4 Takeaways from the Giving USA 2020 Annual Report

July 2020

Can we rely on the good news from the latest Giving USA 2020 Annual Report? It was just released in June, and the data shows several positive trends in the fundraising world, albeit pre-COVID. This report, released annually by The Giving Institute, analyzes national-level giving data and provides econometric-based estimates from leading industry experts. Keep reading to learn about the biggest news from this year's findings and learn unique insights into the future of giving in the nonprofit sector to help plan your nonprofit's best fundraising strategy. 


1. Increased total charitable giving

Last year, charitable giving continued to trend upwards in the United States with an increase by 4.2%, or 2.4% adjusted for inflation, and a total of $449.64 billion donated to nonprofits in 2019. This is the second highest level of charitable donations, and the largest dollar amount of donations on record in a single year.  The education, public-society benefit, arts and culture, environment and animal organization subsectors all had double digit growth in 2019. The only subsector that saw a decrease in giving during from 2018-2019 were international affairs-based organizations. It is also notable that 2% of charitable dollars last year went to individuals. Although this is a small piece of the pie overall, this trend indicates the growing efficacy of social media, crowd-funding, and other non traditional fundraising efforts. 

2. Giving by individuals continues to grow each year

Giving by individuals has grown in 4 out of the last 5 years, and now represents 69% of total charitable giving for 2019. The increase of individual giving is notable because the Tax Cuts and Jobs Act (TCJA) that went into effect in January 2018 decreased the standard deduction, which lessened the incentive for individuals to itemize charitable donations on their taxes.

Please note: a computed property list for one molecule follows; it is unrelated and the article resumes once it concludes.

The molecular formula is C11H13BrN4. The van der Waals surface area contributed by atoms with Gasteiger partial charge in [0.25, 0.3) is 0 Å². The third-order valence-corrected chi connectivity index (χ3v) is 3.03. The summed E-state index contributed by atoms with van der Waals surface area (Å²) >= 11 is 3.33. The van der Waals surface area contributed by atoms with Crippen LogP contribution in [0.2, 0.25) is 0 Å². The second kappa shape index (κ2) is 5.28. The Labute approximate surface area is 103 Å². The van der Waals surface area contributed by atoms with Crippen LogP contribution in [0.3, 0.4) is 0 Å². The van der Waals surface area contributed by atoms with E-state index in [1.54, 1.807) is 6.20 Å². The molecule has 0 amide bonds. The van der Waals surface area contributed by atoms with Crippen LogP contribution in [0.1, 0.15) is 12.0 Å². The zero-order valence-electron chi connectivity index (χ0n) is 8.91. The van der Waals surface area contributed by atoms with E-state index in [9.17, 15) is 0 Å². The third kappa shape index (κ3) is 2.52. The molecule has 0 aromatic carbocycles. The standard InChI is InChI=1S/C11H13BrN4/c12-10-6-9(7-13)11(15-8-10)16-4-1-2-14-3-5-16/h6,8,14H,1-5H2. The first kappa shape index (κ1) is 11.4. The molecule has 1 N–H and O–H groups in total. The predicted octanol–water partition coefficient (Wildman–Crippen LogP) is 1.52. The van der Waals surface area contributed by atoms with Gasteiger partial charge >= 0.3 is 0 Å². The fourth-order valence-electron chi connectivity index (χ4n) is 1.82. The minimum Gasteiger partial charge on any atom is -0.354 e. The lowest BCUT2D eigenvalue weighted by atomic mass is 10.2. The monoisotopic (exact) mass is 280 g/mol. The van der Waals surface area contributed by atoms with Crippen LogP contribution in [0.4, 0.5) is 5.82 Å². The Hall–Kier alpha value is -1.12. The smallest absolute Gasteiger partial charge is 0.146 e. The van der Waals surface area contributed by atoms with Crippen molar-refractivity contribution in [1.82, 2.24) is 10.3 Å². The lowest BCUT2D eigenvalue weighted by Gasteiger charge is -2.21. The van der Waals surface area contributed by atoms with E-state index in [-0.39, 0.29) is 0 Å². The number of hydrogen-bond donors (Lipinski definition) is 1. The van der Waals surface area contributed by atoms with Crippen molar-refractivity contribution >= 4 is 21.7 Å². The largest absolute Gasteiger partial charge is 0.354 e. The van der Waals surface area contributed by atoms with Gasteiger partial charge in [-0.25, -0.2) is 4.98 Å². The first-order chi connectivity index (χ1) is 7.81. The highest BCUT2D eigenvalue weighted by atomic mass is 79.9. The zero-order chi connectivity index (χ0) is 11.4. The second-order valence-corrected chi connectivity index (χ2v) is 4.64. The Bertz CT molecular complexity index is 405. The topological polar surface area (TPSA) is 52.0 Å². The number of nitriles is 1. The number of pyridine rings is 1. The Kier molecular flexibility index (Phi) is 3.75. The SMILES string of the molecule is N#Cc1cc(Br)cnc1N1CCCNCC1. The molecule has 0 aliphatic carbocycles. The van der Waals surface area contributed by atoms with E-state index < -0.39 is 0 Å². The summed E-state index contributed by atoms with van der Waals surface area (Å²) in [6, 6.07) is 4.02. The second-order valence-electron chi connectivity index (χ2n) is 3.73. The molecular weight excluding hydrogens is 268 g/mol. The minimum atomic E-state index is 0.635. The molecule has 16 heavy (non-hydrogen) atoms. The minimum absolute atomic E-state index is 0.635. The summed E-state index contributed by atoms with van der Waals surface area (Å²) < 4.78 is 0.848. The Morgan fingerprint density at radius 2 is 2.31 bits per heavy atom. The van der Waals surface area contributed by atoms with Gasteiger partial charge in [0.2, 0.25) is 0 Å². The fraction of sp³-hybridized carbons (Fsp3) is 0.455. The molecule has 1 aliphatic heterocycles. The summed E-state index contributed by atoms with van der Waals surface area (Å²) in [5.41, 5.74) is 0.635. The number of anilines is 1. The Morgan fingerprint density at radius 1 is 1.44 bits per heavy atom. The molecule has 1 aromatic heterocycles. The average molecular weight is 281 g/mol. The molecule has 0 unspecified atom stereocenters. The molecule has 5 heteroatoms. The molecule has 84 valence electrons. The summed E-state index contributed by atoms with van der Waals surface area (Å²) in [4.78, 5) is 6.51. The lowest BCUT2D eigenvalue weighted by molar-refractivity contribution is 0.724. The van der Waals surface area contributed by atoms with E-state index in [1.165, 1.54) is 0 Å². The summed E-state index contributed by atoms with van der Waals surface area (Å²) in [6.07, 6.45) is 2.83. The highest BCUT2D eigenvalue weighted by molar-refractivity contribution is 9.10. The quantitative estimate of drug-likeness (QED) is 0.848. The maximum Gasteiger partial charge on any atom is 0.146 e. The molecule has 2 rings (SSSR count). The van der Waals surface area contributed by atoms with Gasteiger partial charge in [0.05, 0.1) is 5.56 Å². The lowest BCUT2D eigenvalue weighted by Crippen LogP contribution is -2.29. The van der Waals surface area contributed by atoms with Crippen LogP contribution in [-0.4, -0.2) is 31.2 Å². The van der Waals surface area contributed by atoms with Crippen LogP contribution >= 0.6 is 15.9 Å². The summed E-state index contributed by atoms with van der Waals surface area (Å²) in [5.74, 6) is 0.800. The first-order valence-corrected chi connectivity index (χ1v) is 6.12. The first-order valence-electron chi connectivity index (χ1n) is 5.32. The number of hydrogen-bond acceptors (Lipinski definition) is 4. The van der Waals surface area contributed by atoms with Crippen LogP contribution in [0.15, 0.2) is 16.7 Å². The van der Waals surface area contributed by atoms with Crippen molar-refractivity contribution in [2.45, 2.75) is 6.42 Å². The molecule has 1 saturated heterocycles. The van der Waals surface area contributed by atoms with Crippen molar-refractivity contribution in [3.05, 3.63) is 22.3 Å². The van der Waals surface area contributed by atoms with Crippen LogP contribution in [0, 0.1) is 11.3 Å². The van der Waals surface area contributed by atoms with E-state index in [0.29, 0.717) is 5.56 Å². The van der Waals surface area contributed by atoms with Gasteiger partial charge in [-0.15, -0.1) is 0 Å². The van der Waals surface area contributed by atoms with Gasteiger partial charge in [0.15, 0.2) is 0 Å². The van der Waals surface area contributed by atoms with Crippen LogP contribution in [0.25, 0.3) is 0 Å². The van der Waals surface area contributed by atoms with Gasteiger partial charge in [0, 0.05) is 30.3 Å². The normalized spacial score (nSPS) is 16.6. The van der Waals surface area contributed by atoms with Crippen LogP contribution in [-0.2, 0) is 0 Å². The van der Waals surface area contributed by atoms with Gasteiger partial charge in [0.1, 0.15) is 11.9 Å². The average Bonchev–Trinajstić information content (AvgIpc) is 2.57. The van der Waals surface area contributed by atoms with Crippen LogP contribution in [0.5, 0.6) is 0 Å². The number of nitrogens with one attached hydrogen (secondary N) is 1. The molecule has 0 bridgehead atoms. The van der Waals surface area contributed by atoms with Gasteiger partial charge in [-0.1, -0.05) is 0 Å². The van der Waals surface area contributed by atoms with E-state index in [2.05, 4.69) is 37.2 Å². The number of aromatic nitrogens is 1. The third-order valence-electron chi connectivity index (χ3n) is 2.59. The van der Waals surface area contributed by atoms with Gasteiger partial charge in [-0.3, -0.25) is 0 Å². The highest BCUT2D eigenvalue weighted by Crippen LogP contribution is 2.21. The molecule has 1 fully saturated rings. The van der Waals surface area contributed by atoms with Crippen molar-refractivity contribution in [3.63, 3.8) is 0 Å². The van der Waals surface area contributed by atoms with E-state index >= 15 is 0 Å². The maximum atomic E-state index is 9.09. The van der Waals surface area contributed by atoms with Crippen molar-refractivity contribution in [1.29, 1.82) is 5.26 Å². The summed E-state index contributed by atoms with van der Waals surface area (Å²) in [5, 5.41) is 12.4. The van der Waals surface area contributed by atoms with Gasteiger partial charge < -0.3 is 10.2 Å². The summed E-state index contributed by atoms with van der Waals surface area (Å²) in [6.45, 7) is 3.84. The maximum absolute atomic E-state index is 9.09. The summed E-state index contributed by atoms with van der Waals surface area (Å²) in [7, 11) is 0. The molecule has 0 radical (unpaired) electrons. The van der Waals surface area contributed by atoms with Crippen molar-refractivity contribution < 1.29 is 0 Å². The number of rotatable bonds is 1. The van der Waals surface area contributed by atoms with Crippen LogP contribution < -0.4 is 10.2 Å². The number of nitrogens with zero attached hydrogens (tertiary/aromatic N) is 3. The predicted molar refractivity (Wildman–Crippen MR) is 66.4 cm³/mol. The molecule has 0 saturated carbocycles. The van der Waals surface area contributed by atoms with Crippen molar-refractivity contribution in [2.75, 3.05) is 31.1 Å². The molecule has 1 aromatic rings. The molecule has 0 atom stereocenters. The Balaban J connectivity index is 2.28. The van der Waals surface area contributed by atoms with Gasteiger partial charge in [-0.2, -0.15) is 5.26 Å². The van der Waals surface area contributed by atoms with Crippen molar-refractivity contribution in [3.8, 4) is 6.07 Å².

The ability to decrease tax liability with donations is a strong incentive for many individuals to give, and the amount of individual giving decreased for a year after this law went into effect.  This new law, however, does not appear to have a lasting negative impact on individual giving and the upward trend of giving levels bounced back in 2019. Although the pandemic has affected the finances of many individuals this year, the Corona Virus Relief law that went into effect in March of this year includes a charitable contribution deduction of up to $300 that can be claimed by those who choose not to itemize deductions. This stipulation may help encourage individuals to continue to donate through these uncertain times. 

3. Giving by bequest comprises 10% of all gifts made

Although the rate of gifts by bequest increased at a flat rate of 0.2% this year, it is notable that the rate of bequeathed giving has increased 9.8% overall since 2017.  Prioritizing planned giving at your organization--donors typically triple the donations they made during their lifetimes with bequeathed gifts. It is also never too early to reach out to your contacts about planned giving--the average donor is only 44 years old when they draft a will, and 53% of donors include a planned gift when they draft their first will according to a special report from Giving USA

4. A surge in corporate giving

Corporate giving increased by 13.4% in 2019, and on average represents 1% as a percentage of pre-tax profits, the highest rate since 2003.  COVID-19 may have several effects on this trend. Corporations that will have decreased revenues this year may decrease their charitable gifts for 2020, and businesses may engage in reactive giving and divert donations to nonprofits that support COVID-19 relief.  Foundation donations only improved slightly this year with an increase of 2.5% this year (and a flat rate the year before),but we should not forget their importance. Foundations currently provide 17% of all charitable donations and nonprofits supported by foundations have faced less budgetary issues than those who rely on other funding sources.